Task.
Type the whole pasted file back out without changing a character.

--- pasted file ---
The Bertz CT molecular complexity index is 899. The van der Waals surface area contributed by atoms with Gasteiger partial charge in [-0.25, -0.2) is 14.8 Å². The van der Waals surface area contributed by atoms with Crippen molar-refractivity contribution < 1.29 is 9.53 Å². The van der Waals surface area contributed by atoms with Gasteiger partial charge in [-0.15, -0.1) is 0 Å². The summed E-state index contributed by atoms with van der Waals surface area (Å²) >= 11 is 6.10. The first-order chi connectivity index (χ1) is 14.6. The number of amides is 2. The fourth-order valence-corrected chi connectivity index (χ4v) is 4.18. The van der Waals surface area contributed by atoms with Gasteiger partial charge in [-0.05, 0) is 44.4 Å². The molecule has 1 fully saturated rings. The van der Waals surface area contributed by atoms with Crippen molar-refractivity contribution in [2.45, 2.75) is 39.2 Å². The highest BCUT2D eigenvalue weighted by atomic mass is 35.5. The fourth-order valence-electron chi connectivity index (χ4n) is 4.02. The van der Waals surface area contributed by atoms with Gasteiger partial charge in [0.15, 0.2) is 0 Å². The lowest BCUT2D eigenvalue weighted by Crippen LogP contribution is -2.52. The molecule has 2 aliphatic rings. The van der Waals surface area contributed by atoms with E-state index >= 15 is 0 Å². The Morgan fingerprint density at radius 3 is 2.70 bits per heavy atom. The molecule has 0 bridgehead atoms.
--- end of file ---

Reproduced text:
The Bertz CT molecular complexity index is 899. The van der Waals surface area contributed by atoms with Gasteiger partial charge in [-0.25, -0.2) is 14.8 Å². The van der Waals surface area contributed by atoms with Crippen molar-refractivity contribution < 1.29 is 9.53 Å². The van der Waals surface area contributed by atoms with Gasteiger partial charge in [-0.15, -0.1) is 0 Å². The summed E-state index contributed by atoms with van der Waals surface area (Å²) >= 11 is 6.10. The first-order chi connectivity index (χ1) is 14.6. The number of amides is 2. The fourth-order valence-corrected chi connectivity index (χ4v) is 4.18. The van der Waals surface area contributed by atoms with Gasteiger partial charge in [-0.05, 0) is 44.4 Å². The molecule has 1 fully saturated rings. The van der Waals surface area contributed by atoms with Crippen molar-refractivity contribution in [2.45, 2.75) is 39.2 Å². The highest BCUT2D eigenvalue weighted by atomic mass is 35.5. The fourth-order valence-electron chi connectivity index (χ4n) is 4.02. The van der Waals surface area contributed by atoms with Gasteiger partial charge in [0.15, 0.2) is 0 Å². The lowest BCUT2D eigenvalue weighted by Crippen LogP contribution is -2.52. The molecule has 2 aliphatic rings. The van der Waals surface area contributed by atoms with E-state index >= 15 is 0 Å². The Morgan fingerprint density at radius 3 is 2.70 bits per heavy atom. The molecule has 0 bridgehead atoms.